Stone rarely changes or adjusts his set according to the venue he’s playing, although he might veer toward his more experimental and edgier material.
“I hate to use the word ‘edgy,’ but during a show at a place like the 40 Watt Club [in Athens, Ga.] or the Tin Roof, I might pull out some of my edgier, weirder, more avant garde stuff,” he says.
One of the more peculiar aspects of Stone’s current routine in L.A. is his nomadic (or “hobo-like,” as he puts it) existence as a man living in his customized Ford cargo van. It’s not an elaborate prank or gimmick; Stone actually resides in a mobile domicile fitted with coolers, storage spaces, clothes racks, camping gear, and a small a bed. Life in the van creates plenty of new fodder for his ever-changing sets.
“I have a lot of material based on my experience living in a van, and I try to deliver it in a sincere way where, hopefully, a halfway-intelligent person can tell that I’m not just up there doing a schtick,” Stone says. “But it never fails after every show: ‘Hey, man. Are you really living in a van?’ someone will ask. Yes, I’m not trying to impress you by lying about living in a van.”
Stone’s van situation was the focus of a recent episode of the PBS Digital Studios network’s Modern Comedian, a documentary web series shot, edited and produced by filmmaker Scott Moran (see clip below). In one scene of the short film, Stone says, “Until I get to where I want to be in my career, I don’t want to be too comfortable. I feel that if you get too comfortable, you kind of take your foot off the gas, and I don’t want to do that. The van is definitely a constant reminder of, ‘I’m not where I want to be yet.'”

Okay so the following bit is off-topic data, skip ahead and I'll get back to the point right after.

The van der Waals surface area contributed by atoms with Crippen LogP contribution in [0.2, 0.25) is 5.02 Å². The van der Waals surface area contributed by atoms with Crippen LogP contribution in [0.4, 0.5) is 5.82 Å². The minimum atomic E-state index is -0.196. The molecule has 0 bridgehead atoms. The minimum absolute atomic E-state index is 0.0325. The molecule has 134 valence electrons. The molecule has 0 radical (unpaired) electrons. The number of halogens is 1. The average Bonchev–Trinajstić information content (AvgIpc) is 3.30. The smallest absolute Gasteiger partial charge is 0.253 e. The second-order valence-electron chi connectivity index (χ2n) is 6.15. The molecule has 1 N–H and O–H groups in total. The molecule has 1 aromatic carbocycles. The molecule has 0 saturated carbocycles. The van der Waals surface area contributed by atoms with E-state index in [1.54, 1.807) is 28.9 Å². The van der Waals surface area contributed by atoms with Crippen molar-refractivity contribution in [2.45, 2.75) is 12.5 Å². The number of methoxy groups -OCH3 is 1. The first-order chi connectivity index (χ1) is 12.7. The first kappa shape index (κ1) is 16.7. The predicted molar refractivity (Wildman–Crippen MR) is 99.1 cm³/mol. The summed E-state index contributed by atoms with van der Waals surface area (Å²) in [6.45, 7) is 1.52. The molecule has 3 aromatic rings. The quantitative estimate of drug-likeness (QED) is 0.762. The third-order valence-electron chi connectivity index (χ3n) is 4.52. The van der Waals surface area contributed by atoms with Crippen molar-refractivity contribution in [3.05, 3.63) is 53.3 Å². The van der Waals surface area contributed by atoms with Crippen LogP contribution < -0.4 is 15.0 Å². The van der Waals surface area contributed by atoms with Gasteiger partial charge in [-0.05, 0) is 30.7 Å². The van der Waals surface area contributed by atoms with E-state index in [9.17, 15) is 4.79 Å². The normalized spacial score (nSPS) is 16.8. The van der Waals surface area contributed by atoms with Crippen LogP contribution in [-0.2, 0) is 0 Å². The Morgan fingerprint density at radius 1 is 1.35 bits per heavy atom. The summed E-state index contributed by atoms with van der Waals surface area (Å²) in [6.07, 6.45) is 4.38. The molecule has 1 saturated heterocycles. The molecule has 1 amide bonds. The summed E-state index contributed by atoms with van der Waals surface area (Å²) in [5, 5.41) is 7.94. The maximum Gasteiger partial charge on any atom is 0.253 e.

For now, Stone is looking ahead, eager to write, fine-tune, and deliver his best material. He enjoys the process and the challenge, and he’s glad to have great momentum heading into 2014.
“Like a lot of comedians, I try not to recycle too many old jokes, especially material that’s on an album or TV,” Stone says. “I try not to repeat any of the jokes I’ve done on late-night TV shows or on the two Beards of Comedy albums. I may whip out an old joke every now and then, but whatever I’ve been working on over the last month or so is usually what I’m most excited about.”
Powered by Facebook Comments